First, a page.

The real-life music biz is brimming with juicy storylines. But the drama runs even deeper on new series Empire.
The show centers on cutthroat label head Lucious Lyons (Terrence Howard), who is forced to relinquish Empire Entertainment to one of his three sons after a doctor diagnoses him with ALS and says he has at most three years left. Lyons says that only one son can run the company: As the most senior and business-savvy, Andre (Trai Byers) seems like the natural successor, but Lyons would rather have a label head who’s an artist, an illogical decision that leaves problem-child rapper Hakeem (Bryshere Gray) and singer Jamal (Jussie Smollett) competing for the spot.
It’s the latter who proves more levelheaded, but his biggest obstacle is his father, who criticizes his homosexuality as “a choice” — a storyline that could be affecting if explored further in future episodes. The stakes are raised even higher when the family matriarch, Lyons’ ex-wife Cookie (Taraji P. Henson), a former drug dealer fresh out of prison, successfully negotiates a stake in the label (which her illegal profits helped finance) and establishes the show’s real focus: a family driven by greed and schemes.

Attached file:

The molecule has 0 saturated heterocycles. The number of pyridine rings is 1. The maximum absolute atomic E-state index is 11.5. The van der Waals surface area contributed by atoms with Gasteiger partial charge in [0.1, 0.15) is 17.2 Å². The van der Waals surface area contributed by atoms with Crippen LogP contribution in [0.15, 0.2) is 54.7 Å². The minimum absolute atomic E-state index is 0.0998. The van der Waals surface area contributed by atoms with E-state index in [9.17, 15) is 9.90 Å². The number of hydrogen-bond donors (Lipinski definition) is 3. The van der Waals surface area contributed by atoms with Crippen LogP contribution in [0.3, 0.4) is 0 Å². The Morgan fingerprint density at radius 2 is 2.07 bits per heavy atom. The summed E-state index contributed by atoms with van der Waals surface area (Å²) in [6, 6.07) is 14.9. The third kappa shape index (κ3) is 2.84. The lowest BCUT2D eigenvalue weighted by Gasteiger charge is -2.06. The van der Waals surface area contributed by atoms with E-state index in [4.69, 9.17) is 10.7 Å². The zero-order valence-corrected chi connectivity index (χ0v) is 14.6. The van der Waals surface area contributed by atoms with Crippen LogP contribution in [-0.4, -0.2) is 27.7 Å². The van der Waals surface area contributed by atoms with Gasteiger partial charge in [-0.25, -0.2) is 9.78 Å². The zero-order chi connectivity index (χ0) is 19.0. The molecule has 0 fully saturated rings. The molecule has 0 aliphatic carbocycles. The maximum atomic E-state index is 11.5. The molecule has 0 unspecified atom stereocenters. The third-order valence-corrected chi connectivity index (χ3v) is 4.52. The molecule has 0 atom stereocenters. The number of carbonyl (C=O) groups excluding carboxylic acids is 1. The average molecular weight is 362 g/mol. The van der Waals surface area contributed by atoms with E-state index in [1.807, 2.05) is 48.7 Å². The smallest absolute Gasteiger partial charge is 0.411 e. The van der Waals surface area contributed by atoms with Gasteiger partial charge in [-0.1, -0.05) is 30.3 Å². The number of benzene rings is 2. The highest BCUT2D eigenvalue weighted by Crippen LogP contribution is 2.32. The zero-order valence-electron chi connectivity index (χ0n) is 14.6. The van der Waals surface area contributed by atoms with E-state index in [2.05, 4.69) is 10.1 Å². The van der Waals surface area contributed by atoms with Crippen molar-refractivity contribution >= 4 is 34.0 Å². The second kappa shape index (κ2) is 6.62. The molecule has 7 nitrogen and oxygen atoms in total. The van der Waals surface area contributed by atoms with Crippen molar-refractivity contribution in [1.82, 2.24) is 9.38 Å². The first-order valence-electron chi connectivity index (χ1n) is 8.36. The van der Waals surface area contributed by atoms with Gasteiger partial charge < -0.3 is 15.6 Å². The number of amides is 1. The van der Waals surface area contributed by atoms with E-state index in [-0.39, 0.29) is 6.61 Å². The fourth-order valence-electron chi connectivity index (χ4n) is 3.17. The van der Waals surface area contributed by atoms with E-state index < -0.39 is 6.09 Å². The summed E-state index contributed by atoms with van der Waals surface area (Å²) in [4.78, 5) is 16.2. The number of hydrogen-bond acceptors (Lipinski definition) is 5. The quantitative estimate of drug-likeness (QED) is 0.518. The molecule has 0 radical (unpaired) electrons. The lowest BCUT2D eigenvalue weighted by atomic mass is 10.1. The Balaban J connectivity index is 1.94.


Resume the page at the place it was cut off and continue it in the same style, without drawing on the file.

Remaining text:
While Henson is mostly enjoyable in her turn as a ruthless comic foil, Howard oversells Lyons’ menace, making him hard to empathize with. During one flashback in the pilot that proves more distasteful than compelling, Lyons shoves a young Jamal into a garbage can after catching his son playing dress-up in heels. The hokey melodrama and dialogue that screams telenovela (when Jamal asks his mother about her post-prison plans, Cookie says ominously, “I’m here to get what’s mine”) threaten to overshadow the show’s alluring concept.
But the oversimplified portrayals of the industry could be the drama’s biggest falling. Even a non-insider would cringe at Lyons’ archaic speech about the dying biz, as delivered during a board meeting where he announces Empire as a publicly traded company. “The Internet has destroyed the musician’s ability to make money because our work is downloaded for free online,” he opines dramatically. There’s potential for a rich depiction of what happens when music is the family business, but Empire will have to dig a lot deeper to reach it.